Montana State University

National expert visits MSU to share strategies designed to keep students in school

December 17, 2015 -- Anne Cantrell, MSU News Service

Omid Fotuhi, a national expert in methods to increase college students’ motivation, engagement and performance, spoke Dec. 16 about ways to improve student engagement and persistence during a visit to Montana State University. MSU photo by Kelly Gorham.

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A national expert in methods to increase college students’ motivation, engagement and performance spoke about ways to improve student engagement and persistence – and ultimately help students stay in school and graduate – during a Dec. 16-17 visit to Montana State University.  

During presentations for MSU faculty and staff, Stanford University-based researcher Omid Fotuhi noted that the transition from high school to college can be hard and make some students wonder if they belong in college. Such uncertainty can make some students view challenges in college in a more negative way – which can lead to underperformance and increase their risk of dropping out, Fotuhi said.

Different reactions to a low grade illustrate how perspectives can influence students’ performances in college, Fotuhi said. For example, a student who feels confident about her abilities but who receives a “D” on an exam is more likely to seek out additional help from her instructor and a tutoring center before her next exam. But for a student who is already questioning whether she has what it takes to succeed in school, a low grade likely confirms her self doubts that she’s not smart enough for college, and she might decide to drop out.

However, Fotuhi emphasized that faculty and staff can help students succeed by shaping their perceptions of their abilities. Understanding that other students have experienced similar challenges and uncertainties related to college can also help students persevere.

“The message that ‘with time, (these challenges) passed’ helps students to endure,” Fotuhi said.

Fotuhi’s visit is just the most recent effort MSU has made at increasing the number of students who stay in school and graduate. Montana State has been making the largest gains in the state in terms of keeping students in school, increasing the percentage of first-time, full-time freshmen who continue on to their sophomore year from 72.2 percent in 2009 to 76.8 percent in 2015. Additionally, MSU has made strides in the percentage of students who graduate in six years, from 48.3 percent in 2009 to 52.4 percent in 2015.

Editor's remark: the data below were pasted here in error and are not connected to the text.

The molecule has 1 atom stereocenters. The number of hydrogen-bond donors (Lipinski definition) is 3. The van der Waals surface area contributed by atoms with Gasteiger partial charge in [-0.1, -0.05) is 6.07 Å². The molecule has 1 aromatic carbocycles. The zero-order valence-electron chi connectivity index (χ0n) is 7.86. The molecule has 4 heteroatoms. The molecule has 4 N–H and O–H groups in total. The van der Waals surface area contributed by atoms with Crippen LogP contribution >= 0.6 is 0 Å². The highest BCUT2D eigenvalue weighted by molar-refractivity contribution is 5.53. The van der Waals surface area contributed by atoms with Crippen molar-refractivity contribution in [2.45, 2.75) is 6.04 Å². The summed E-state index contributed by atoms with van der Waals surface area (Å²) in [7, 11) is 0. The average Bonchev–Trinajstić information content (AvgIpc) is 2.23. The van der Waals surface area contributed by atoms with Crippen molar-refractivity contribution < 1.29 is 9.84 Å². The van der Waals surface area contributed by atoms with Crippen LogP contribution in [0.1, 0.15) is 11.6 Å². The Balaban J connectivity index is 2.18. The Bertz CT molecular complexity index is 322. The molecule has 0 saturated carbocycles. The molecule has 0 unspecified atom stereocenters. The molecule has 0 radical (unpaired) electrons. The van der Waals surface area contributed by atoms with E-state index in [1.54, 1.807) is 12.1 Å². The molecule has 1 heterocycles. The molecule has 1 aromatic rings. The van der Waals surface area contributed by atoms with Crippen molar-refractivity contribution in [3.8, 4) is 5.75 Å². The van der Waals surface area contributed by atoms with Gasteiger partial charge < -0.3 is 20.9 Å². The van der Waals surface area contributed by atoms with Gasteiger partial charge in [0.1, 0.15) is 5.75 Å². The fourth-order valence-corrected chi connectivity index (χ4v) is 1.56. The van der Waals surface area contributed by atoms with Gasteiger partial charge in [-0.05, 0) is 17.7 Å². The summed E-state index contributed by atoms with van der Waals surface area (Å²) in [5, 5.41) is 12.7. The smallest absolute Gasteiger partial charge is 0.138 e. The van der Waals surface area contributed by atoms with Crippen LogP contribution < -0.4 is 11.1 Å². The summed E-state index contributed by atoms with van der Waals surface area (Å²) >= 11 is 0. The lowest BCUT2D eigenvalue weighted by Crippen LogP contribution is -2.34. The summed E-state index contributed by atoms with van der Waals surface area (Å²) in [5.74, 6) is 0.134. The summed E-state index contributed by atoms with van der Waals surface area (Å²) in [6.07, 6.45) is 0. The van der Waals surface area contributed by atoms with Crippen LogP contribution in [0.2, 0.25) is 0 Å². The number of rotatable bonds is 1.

MSU’s strategic plan calls for student retention to reach 82 percent by 2019 and the 6-year graduation rate to reach 65 percent.

Other efforts MSU has made to help students stay in school and graduate include the following:

  • “Freshman 15” campaign. The campaign is largely based on educating students and their families that there is no additional tuition cost for any credits above the first 12 credits each semester. That means students pay the same tuition for 15, 18 or 21 credits as they pay for the basic 12 credits. For Montana residents, the maximum tuition cost per semester at MSU is $2,665 regardless of how many more credits a student takes after the first 12. Encouraging students to take more credits not only lowers the cost of education, but it also helps students stay on pace to graduate in four years.
  • Curricular innovations such as “flipped classrooms” – a teaching method in which the typical lecture and homework elements are reversed so that instruction is delivered online outside of class and “homework” is completed in the classroom – supplemental instruction, success coaching and peer mentoring to help students surpass hurdles in prerequisite and upper division courses.
  • Additional tutoring and help center space and staffing to meet student needs throughout the semester across the curriculum.
  • Financial counseling to minimize debt and encourage college completion for increased lifetime earnings. 
  • Increased involvement in and out of the classroom with the community to build relationships, provide additional hands-on experiences, develop workplace and civic skills and advance MSU's impact in the region.

Fotuhi is project manager for the College Transition Collaborative, a Stanford University-based research initiative that is designed to change students’ attitudes about learning. The collaborative helps universities develop tools and techniques that have been shown to significantly increase student persistence and performance by changing how students think about their education. The collaborative includes 20 partner schools, including Yale University and Indiana University.

Fotuhi’s visit to MSU was hosted by the MSU Jake Jabs College of Business and Entrepreneurship. Additional sponsors included the MSU Center for Faculty Excellence and the Division of Student Success.

Contact: Kregg Aytes, (406) 994-4423 or